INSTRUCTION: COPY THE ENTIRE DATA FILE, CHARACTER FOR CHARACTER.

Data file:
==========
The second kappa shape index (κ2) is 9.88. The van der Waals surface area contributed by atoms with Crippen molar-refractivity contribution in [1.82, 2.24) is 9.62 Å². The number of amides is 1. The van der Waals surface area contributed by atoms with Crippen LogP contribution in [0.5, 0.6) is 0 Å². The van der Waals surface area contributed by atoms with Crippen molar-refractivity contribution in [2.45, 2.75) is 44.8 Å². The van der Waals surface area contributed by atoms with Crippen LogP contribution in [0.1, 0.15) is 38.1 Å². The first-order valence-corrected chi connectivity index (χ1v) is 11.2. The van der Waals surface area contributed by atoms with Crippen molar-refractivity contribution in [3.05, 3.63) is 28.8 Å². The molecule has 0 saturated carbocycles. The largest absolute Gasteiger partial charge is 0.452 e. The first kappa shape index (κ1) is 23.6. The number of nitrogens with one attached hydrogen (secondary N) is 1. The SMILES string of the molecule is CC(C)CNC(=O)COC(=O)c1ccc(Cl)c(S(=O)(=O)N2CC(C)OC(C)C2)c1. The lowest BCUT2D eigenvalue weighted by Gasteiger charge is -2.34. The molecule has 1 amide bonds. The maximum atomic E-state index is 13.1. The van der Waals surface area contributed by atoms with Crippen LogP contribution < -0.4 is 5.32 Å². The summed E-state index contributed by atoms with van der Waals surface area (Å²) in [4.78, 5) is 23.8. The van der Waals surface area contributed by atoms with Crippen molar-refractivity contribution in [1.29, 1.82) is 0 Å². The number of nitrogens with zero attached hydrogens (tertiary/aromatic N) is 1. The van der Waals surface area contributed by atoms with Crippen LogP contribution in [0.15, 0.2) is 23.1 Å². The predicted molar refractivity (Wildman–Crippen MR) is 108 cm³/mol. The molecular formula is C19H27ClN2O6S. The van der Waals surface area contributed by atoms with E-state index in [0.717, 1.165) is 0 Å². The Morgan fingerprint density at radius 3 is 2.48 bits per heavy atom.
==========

The second kappa shape index (κ2) is 9.88. The van der Waals surface area contributed by atoms with Crippen molar-refractivity contribution in [1.82, 2.24) is 9.62 Å². The number of amides is 1. The van der Waals surface area contributed by atoms with Crippen LogP contribution in [0.5, 0.6) is 0 Å². The van der Waals surface area contributed by atoms with Crippen molar-refractivity contribution in [2.45, 2.75) is 44.8 Å². The van der Waals surface area contributed by atoms with Crippen LogP contribution in [0.1, 0.15) is 38.1 Å². The first-order valence-corrected chi connectivity index (χ1v) is 11.2. The van der Waals surface area contributed by atoms with Crippen molar-refractivity contribution in [3.05, 3.63) is 28.8 Å². The molecule has 0 saturated carbocycles. The largest absolute Gasteiger partial charge is 0.452 e. The first kappa shape index (κ1) is 23.6. The number of nitrogens with one attached hydrogen (secondary N) is 1. The SMILES string of the molecule is CC(C)CNC(=O)COC(=O)c1ccc(Cl)c(S(=O)(=O)N2CC(C)OC(C)C2)c1. The lowest BCUT2D eigenvalue weighted by Gasteiger charge is -2.34. The molecule has 1 amide bonds. The maximum atomic E-state index is 13.1. The van der Waals surface area contributed by atoms with Crippen LogP contribution < -0.4 is 5.32 Å². The summed E-state index contributed by atoms with van der Waals surface area (Å²) in [4.78, 5) is 23.8. The van der Waals surface area contributed by atoms with Crippen molar-refractivity contribution in [1.29, 1.82) is 0 Å². The number of nitrogens with zero attached hydrogens (tertiary/aromatic N) is 1. The van der Waals surface area contributed by atoms with Crippen LogP contribution in [0.15, 0.2) is 23.1 Å². The predicted molar refractivity (Wildman–Crippen MR) is 108 cm³/mol. The molecular formula is C19H27ClN2O6S. The van der Waals surface area contributed by atoms with E-state index in [0.717, 1.165) is 0 Å². The Morgan fingerprint density at radius 3 is 2.48 bits per heavy atom.